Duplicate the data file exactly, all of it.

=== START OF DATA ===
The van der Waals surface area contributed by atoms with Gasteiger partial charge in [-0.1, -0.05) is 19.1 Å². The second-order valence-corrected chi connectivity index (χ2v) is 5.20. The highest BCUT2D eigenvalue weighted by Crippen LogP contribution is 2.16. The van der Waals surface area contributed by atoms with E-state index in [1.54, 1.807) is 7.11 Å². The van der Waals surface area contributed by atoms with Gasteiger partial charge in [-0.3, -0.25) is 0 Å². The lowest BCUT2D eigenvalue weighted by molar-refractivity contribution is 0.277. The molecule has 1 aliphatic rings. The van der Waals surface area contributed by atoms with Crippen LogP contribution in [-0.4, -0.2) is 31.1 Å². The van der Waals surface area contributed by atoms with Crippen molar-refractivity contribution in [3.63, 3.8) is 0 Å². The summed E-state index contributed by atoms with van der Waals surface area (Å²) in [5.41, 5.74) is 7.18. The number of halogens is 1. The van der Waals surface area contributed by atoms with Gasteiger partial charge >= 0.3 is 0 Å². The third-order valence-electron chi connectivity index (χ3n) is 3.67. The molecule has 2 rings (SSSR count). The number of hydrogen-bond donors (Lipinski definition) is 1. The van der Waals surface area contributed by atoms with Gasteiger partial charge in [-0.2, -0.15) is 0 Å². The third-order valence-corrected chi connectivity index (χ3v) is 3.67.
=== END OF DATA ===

The van der Waals surface area contributed by atoms with Gasteiger partial charge in [-0.1, -0.05) is 19.1 Å². The second-order valence-corrected chi connectivity index (χ2v) is 5.20. The highest BCUT2D eigenvalue weighted by Crippen LogP contribution is 2.16. The van der Waals surface area contributed by atoms with E-state index in [1.54, 1.807) is 7.11 Å². The van der Waals surface area contributed by atoms with Gasteiger partial charge in [-0.3, -0.25) is 0 Å². The lowest BCUT2D eigenvalue weighted by molar-refractivity contribution is 0.277. The molecule has 1 aliphatic rings. The van der Waals surface area contributed by atoms with Crippen LogP contribution in [-0.4, -0.2) is 31.1 Å². The van der Waals surface area contributed by atoms with Crippen molar-refractivity contribution in [3.63, 3.8) is 0 Å². The summed E-state index contributed by atoms with van der Waals surface area (Å²) in [5.41, 5.74) is 7.18. The number of halogens is 1. The van der Waals surface area contributed by atoms with Gasteiger partial charge >= 0.3 is 0 Å². The third-order valence-electron chi connectivity index (χ3n) is 3.67. The molecule has 2 rings (SSSR count). The number of hydrogen-bond donors (Lipinski definition) is 1. The van der Waals surface area contributed by atoms with Gasteiger partial charge in [-0.2, -0.15) is 0 Å². The third-order valence-corrected chi connectivity index (χ3v) is 3.67.